WNBA star Brittney Griner appeared in a Russian court on Friday, four months after she was arrested on cannabis possession charges at an airport while travelling to play for a Russian team.
Griner was arrested in February at Moscow’s Sheremetyevo Airport, where Police said she was carrying vape canisters with cannabis oil.
The Phoenix Mercury star and two-time US Olympic gold medallist could face up to 10 years in prison if convicted of large-scale transportation of drugs.
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Fewer than one per cent of defendants in Russian criminal cases are acquitted, and acquittals can be overturned.
At a closed-door preliminary hearing on Monday in the Moscow suburb of Khimki, Griner’s detention was extended for another six months, to December 20.
Photos obtained by The Associated Press, including one of the few close-ups of Griner since her arrest on February 17, showed the 31-year-old in handcuffs and looking straight ahead.
She declined to answer questions from reporters in English as she was led through the court, according to video shown in Russian media.
Russian media later reported that Griner’s lawyers would not comment on how their client planned to plead.
The athlete’s detention and trial come at an extraordinarily low point in Moscow-Washington relations.
Griner was arrested less than a week before Russia sent troops into Ukraine, which aggravated already high tensions between the two countries.
The invasion led to sweeping sanctions imposed by the United States, and Russia denounced the US for sending weapons to Ukraine.
Amid the tension, Griner’s supporters kept a low profile in hopes of a quiet resolution until May, when the state department reclassified her as wrongfully detained and shifted oversight of her case to its special presidential envoy for hostage affairs – effectively the US government’s chief negotiator.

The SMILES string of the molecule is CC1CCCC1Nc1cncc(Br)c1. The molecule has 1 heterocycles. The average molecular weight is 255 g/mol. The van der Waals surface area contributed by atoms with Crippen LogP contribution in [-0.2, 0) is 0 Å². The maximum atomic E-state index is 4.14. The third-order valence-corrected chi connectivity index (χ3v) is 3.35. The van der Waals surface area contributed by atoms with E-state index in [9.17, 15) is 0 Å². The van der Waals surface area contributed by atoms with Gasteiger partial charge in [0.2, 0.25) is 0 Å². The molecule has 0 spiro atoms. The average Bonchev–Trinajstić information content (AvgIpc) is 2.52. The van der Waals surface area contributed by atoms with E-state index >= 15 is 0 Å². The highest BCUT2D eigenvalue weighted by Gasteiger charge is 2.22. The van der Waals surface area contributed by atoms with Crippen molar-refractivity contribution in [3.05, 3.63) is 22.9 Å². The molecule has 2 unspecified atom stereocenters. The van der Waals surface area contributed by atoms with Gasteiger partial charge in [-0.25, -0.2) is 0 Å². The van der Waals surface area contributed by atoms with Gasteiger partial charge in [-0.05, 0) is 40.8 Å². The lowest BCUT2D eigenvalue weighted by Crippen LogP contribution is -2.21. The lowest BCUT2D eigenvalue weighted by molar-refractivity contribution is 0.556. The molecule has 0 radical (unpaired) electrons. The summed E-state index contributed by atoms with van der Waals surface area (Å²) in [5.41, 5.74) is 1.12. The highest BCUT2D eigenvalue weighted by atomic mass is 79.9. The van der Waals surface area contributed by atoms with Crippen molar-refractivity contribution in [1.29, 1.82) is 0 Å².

Griner’s wife, Cherelle, has urged US president Joe Biden to secure her release, calling her “a political pawn”.
“It was good to see her in some of those images, but it’s tough.
“Every time’s a reminder that their team-mate, their friend, is wrongfully imprisoned in another country,” Phoenix Mercury coach Vanessa Nygaard said on Monday.
She said she hoped Mr Biden would “take the steps to ensure she comes home”.
Griner’s supporters have encouraged a prisoner swap like the one in April that sent home marine veteran Trevor Reed in exchange for a Russian pilot convicted of drug-trafficking conspiracy.
Russian news media have repeatedly raised speculation that she could be swapped for Russian arms trader Viktor Bout, nicknamed “the Merchant of Death”, who is serving a 25-year sentence for conspiracy to kill US citizens and providing aid to a terrorist organisation.
Russia has agitated for Bout’s release for years. But the wide discrepancy between Griner’s case, which involves alleged possession of vape cartridges containing cannabis oil, and Bout’s global dealings in deadly weapons, could make such a swap unpalatable to the US.
Others have suggested that she could be traded in tandem with Paul Whelan, a former marine and security director serving a 16-year sentence on an espionage conviction that the United States has repeatedly described as a set-up.